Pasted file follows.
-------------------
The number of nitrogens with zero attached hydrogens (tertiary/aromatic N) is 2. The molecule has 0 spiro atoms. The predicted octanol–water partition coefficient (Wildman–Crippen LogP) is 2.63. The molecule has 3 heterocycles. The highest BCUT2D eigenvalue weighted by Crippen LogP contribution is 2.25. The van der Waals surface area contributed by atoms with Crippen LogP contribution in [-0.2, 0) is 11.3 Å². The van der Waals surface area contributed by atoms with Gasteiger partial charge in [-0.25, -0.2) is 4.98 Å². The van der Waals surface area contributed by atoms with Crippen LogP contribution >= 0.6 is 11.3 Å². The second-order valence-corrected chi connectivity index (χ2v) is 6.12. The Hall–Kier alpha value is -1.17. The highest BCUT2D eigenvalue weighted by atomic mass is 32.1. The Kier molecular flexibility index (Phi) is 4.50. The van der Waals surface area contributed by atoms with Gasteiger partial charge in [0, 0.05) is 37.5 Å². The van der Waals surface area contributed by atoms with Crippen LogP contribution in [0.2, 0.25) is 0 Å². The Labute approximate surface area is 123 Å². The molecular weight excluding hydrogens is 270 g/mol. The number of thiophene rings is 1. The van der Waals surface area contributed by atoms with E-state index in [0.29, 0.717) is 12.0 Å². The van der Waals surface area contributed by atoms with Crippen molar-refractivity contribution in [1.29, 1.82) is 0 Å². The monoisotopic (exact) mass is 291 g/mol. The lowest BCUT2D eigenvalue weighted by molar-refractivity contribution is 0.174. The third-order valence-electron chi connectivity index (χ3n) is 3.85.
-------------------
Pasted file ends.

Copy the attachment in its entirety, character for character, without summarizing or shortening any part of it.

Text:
The number of nitrogens with zero attached hydrogens (tertiary/aromatic N) is 2. The molecule has 0 spiro atoms. The predicted octanol–water partition coefficient (Wildman–Crippen LogP) is 2.63. The molecule has 3 heterocycles. The highest BCUT2D eigenvalue weighted by Crippen LogP contribution is 2.25. The van der Waals surface area contributed by atoms with Crippen LogP contribution in [-0.2, 0) is 11.3 Å². The van der Waals surface area contributed by atoms with Gasteiger partial charge in [-0.25, -0.2) is 4.98 Å². The van der Waals surface area contributed by atoms with Crippen LogP contribution >= 0.6 is 11.3 Å². The second-order valence-corrected chi connectivity index (χ2v) is 6.12. The Hall–Kier alpha value is -1.17. The highest BCUT2D eigenvalue weighted by atomic mass is 32.1. The Kier molecular flexibility index (Phi) is 4.50. The van der Waals surface area contributed by atoms with Gasteiger partial charge in [0, 0.05) is 37.5 Å². The van der Waals surface area contributed by atoms with Crippen LogP contribution in [0.2, 0.25) is 0 Å². The Labute approximate surface area is 123 Å². The molecular weight excluding hydrogens is 270 g/mol. The number of thiophene rings is 1. The van der Waals surface area contributed by atoms with E-state index in [0.29, 0.717) is 12.0 Å². The van der Waals surface area contributed by atoms with Crippen molar-refractivity contribution in [1.29, 1.82) is 0 Å². The monoisotopic (exact) mass is 291 g/mol. The lowest BCUT2D eigenvalue weighted by molar-refractivity contribution is 0.174. The third-order valence-electron chi connectivity index (χ3n) is 3.85.